• Check to see that all of the transcription factors in the matrix are connected to at least one of the other transcription factors by making sure that there is at least one "1" in a row or column for that transcription factor. If a factor is not connected to any other factor, delete its row and column from the matrix. Make sure that you still have somewhere between 15 and 30 transcription factors in your network after this pruning.
• For this adjacency matrix to be usable in GRNmap (the modeling software) and GRNsight (the visualization software), we need to transpose the matrix. Insert a new worksheet into your Excel file and name it "network". Go back to the previous sheet and select the entire matrix and copy it. Go to you new worksheet and click on the A1 cell in the upper left. Select "Paste special" from the "Home" tab. In the window that appears, check the box for "Transpose". This will paste your data with the columns transposed to rows and vice versa. This is necessary because we want the transcription factors that are the "regulatORS" across the top and the "regulatEES" along the side.
• The labels for the genes in the columns and rows need to match. Thus, delete the "p" from each of the gene names in the columns. Adjust the case of the labels to make them all upper case.
• In cell A1, copy and paste the text "rows genes affected/cols genes controlling".
2. Now we will look at some of the network properties. Again, repeat these steps for each of the three gene regulatory matrices you generated above.
• Create a new worksheet and call it "degree". Copy and paste your adjacency matrix from the "network" sheet into this new worksheet.
• In the first empty cell in column A, type "Out-degree". In the cell to the right of that in Column B, type the equation =SUM( and select the range of cells in column B that has 1's and 0's in it, close the parentheses, and press Enter. This quantity is the number of genes that the transcription factor in that column is controlling, or the out-degree. Copy and paste that equation across all of the columns.
• In Cell 1 of the first empty column to the right of the adjacency matrix, type "In-degree". In Cell 2 of this column, type the equation =SUM( and select the entire row of 1's and 0's, close the parentheses, and press Enter. This quantity is the number of transcription factors that regulate the gene in that row, or the in-degree. Copy and paste the equation down the entire column, including the row that contains the out-degree sums.
• The number in the lower right-hand corner, the sum of sums, is the total number of edges in the adjacency matrix. We would like to see about 50 (40-60 or so) edges in the matrix. If the matrix is too dense, it will slow down the modeling program because it will be difficult to estimate the parameters in the model.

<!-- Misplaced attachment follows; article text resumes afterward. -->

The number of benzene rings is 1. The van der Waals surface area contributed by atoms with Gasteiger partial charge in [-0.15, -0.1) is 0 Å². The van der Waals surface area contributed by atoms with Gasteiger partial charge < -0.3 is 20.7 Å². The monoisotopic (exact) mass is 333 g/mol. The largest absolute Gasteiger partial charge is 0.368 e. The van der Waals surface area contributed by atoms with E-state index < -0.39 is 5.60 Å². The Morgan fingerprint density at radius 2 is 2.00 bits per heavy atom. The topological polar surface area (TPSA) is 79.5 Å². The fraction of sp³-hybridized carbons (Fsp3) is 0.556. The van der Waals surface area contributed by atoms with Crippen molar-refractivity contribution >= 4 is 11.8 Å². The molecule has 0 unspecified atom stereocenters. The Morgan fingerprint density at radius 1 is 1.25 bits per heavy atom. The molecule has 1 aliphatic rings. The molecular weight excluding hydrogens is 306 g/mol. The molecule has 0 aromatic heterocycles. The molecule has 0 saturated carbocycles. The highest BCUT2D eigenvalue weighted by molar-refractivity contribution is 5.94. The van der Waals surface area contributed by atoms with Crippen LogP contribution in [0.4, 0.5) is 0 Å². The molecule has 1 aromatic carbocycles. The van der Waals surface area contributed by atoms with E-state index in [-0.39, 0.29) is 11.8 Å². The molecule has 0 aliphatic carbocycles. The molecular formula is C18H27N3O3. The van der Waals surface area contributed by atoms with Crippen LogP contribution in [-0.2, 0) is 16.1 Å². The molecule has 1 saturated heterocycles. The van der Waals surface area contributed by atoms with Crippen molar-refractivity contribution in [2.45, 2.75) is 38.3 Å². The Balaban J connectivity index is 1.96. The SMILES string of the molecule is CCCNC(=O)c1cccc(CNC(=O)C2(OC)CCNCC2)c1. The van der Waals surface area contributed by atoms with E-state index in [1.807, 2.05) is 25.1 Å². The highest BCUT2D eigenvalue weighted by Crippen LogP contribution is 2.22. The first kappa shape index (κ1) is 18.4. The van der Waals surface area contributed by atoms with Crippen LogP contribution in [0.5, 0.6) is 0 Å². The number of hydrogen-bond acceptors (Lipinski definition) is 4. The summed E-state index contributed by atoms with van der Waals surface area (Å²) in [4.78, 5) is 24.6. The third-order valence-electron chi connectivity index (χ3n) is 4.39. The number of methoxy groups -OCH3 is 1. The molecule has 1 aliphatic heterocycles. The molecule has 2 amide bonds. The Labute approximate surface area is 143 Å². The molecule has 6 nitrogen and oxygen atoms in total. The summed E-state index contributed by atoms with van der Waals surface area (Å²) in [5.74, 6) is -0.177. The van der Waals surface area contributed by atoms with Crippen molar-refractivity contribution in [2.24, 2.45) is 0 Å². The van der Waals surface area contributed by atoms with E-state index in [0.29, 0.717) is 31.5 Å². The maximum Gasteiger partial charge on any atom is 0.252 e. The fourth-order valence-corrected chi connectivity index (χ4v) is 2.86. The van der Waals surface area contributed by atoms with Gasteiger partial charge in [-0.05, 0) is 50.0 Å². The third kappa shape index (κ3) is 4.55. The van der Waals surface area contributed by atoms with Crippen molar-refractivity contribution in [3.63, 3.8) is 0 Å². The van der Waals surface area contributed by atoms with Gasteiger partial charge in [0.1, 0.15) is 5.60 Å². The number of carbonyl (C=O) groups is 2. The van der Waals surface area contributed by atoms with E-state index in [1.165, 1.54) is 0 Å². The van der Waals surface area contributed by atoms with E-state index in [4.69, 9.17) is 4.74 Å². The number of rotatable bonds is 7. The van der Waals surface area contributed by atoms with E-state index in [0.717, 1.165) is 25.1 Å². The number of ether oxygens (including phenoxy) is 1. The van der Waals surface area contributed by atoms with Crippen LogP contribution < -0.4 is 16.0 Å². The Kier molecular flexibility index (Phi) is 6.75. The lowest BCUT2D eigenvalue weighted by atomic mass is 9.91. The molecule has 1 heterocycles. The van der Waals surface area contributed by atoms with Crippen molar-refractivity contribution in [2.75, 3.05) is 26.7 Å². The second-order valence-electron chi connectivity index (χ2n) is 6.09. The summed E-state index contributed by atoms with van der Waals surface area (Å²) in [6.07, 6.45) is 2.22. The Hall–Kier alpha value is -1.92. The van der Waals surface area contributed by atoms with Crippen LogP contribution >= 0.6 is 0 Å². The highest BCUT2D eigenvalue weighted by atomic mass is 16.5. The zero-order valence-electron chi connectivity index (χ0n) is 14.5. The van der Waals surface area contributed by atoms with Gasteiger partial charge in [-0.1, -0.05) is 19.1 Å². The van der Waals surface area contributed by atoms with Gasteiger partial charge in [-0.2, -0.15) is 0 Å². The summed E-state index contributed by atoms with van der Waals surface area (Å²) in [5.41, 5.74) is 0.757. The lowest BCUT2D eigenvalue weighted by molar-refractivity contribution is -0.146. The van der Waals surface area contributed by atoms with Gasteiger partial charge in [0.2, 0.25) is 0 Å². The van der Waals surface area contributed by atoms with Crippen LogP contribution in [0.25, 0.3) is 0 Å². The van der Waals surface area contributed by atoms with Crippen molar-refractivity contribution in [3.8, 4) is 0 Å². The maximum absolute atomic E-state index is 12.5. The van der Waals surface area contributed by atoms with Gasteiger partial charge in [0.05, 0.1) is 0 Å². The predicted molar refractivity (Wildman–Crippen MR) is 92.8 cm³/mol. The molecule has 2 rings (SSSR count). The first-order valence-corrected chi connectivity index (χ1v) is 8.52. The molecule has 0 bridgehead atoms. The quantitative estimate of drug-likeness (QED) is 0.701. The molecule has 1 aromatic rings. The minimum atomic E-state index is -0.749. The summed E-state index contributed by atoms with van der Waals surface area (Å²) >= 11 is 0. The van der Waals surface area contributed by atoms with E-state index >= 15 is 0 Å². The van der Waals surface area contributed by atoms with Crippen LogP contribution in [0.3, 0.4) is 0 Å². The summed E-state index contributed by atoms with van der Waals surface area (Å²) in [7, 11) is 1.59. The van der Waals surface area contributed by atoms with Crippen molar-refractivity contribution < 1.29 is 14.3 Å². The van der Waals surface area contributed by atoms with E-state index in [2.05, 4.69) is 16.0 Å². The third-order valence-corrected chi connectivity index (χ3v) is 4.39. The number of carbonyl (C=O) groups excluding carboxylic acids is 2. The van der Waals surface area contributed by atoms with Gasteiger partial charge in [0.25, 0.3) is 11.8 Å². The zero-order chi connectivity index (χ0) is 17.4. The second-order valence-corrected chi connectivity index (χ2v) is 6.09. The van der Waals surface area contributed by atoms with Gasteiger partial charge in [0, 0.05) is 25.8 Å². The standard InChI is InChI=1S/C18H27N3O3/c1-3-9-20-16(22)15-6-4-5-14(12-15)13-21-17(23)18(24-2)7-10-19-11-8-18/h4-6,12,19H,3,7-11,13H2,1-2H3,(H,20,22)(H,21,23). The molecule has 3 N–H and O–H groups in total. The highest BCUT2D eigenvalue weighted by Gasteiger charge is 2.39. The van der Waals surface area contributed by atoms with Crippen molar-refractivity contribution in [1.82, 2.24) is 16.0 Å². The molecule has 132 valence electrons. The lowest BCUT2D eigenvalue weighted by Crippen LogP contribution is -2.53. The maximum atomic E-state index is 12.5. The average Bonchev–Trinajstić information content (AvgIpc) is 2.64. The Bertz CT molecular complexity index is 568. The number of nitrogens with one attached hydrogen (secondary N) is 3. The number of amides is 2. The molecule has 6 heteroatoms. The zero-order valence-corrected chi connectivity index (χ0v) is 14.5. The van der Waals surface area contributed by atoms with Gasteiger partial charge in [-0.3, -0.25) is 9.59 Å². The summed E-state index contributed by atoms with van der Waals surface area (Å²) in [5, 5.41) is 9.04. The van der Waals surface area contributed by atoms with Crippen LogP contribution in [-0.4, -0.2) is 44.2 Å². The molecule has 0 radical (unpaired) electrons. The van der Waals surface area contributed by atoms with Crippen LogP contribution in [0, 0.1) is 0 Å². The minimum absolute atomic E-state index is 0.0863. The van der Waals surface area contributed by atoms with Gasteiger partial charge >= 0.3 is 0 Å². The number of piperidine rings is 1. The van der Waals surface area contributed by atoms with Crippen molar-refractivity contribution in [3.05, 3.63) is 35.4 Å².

• We want to plot the degree distributions for each of your gene regulatory networks. In the "degree" worksheet, create three columns to the right called "Frequency", "In-degree total", and "Out-degree total". In the "Frequency" column, number sequentially from 1 to the largest degree number in your calculations above. In the "In-degree total" column, type the number of genes with that in-degree for each of the frequencies. In the "Out-degree total" column, type the number of genes with that out-degree for each of the frequencies.
• Select the "Frequency", "In-degree total", and "Out-degree total" columns. Go to the "Insert" tab and select the column chart type to insert a plot of the degree distribution. Copy and paste the charts for each gene regulatory matrix into your PowerPoint presentation.
3. Now we will visualize what these gene regulatory networks look like with the GRNsight software.
• Go to the GRNsight home page (you can either use the version on the home page or the beta version, which has slightly different visualization properties).
• Select the menu item File > Open and select one of the regulation matrix .xlsx file that has the "network" worksheet in it that you formatted above. If the file has been formatted properly, GRNsight should automatically create a graph of your network. Move the nodes (genes) around until you get a layout that you like and take a screenshot of the results. Paste it into your PowerPoint presentation. Repeat with the other two regulation matrix files. You will want to arrange the genes in the same order for each screenshot so that the graphs can be easily compared.
4. Write a paragraph discussing and explaining the results of each aspect of today's work.
• Determining candidate transcription factors that regulate a cluster of genes from your dataset.
• Creating three candidate gene regulatory networks.
• Determining the total number of edges and degree distribution of your three gene regulatory networks.
• Visualizing the networks.
• Choosing a particular gene regulatory network to pursue for the modeling.

#### Data & Observations: